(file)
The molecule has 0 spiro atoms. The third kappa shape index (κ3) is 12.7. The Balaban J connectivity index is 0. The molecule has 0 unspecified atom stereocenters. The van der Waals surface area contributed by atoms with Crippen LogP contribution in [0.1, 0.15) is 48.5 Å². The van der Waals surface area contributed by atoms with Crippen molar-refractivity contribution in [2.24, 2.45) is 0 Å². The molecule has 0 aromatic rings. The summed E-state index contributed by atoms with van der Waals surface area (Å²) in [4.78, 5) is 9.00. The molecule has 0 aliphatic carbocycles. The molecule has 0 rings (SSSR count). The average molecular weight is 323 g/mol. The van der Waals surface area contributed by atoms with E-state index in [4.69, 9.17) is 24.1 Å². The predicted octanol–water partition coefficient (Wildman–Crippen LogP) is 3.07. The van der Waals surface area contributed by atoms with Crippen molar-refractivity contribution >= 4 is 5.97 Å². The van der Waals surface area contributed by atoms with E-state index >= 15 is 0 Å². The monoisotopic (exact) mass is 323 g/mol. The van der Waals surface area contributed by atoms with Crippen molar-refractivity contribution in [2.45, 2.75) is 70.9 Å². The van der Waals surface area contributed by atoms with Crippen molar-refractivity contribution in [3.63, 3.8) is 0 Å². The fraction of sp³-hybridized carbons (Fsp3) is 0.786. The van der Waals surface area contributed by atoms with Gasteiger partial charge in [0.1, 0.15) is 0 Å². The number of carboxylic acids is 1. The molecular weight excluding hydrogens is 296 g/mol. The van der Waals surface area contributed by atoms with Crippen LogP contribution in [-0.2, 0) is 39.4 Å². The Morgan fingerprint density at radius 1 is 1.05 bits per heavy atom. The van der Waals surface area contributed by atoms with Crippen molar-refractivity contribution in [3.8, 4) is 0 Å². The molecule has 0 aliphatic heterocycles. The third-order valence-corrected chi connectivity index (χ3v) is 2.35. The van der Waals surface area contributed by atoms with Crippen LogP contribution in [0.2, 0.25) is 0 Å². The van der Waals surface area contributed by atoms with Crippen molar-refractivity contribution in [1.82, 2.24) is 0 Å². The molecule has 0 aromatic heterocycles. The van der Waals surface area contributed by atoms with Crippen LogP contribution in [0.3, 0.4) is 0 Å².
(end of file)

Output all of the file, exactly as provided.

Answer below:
The molecule has 0 spiro atoms. The third kappa shape index (κ3) is 12.7. The Balaban J connectivity index is 0. The molecule has 0 unspecified atom stereocenters. The van der Waals surface area contributed by atoms with Crippen LogP contribution in [0.1, 0.15) is 48.5 Å². The van der Waals surface area contributed by atoms with Crippen molar-refractivity contribution in [2.24, 2.45) is 0 Å². The molecule has 0 aromatic rings. The summed E-state index contributed by atoms with van der Waals surface area (Å²) in [4.78, 5) is 9.00. The molecule has 0 aliphatic carbocycles. The molecule has 0 rings (SSSR count). The average molecular weight is 323 g/mol. The van der Waals surface area contributed by atoms with E-state index in [4.69, 9.17) is 24.1 Å². The predicted octanol–water partition coefficient (Wildman–Crippen LogP) is 3.07. The van der Waals surface area contributed by atoms with Crippen molar-refractivity contribution >= 4 is 5.97 Å². The van der Waals surface area contributed by atoms with E-state index >= 15 is 0 Å². The monoisotopic (exact) mass is 323 g/mol. The van der Waals surface area contributed by atoms with Crippen molar-refractivity contribution in [2.45, 2.75) is 70.9 Å². The van der Waals surface area contributed by atoms with Crippen molar-refractivity contribution in [3.63, 3.8) is 0 Å². The fraction of sp³-hybridized carbons (Fsp3) is 0.786. The van der Waals surface area contributed by atoms with Gasteiger partial charge in [0.1, 0.15) is 0 Å². The number of carboxylic acids is 1. The molecular weight excluding hydrogens is 296 g/mol. The van der Waals surface area contributed by atoms with Crippen LogP contribution in [-0.2, 0) is 39.4 Å². The Morgan fingerprint density at radius 1 is 1.05 bits per heavy atom. The van der Waals surface area contributed by atoms with Crippen molar-refractivity contribution in [3.8, 4) is 0 Å². The molecule has 0 aliphatic heterocycles. The third-order valence-corrected chi connectivity index (χ3v) is 2.35. The van der Waals surface area contributed by atoms with Crippen LogP contribution in [0.2, 0.25) is 0 Å². The van der Waals surface area contributed by atoms with Crippen molar-refractivity contribution in [1.82, 2.24) is 0 Å². The molecule has 0 aromatic heterocycles. The van der Waals surface area contributed by atoms with Crippen LogP contribution in [0.3, 0.4) is 0 Å².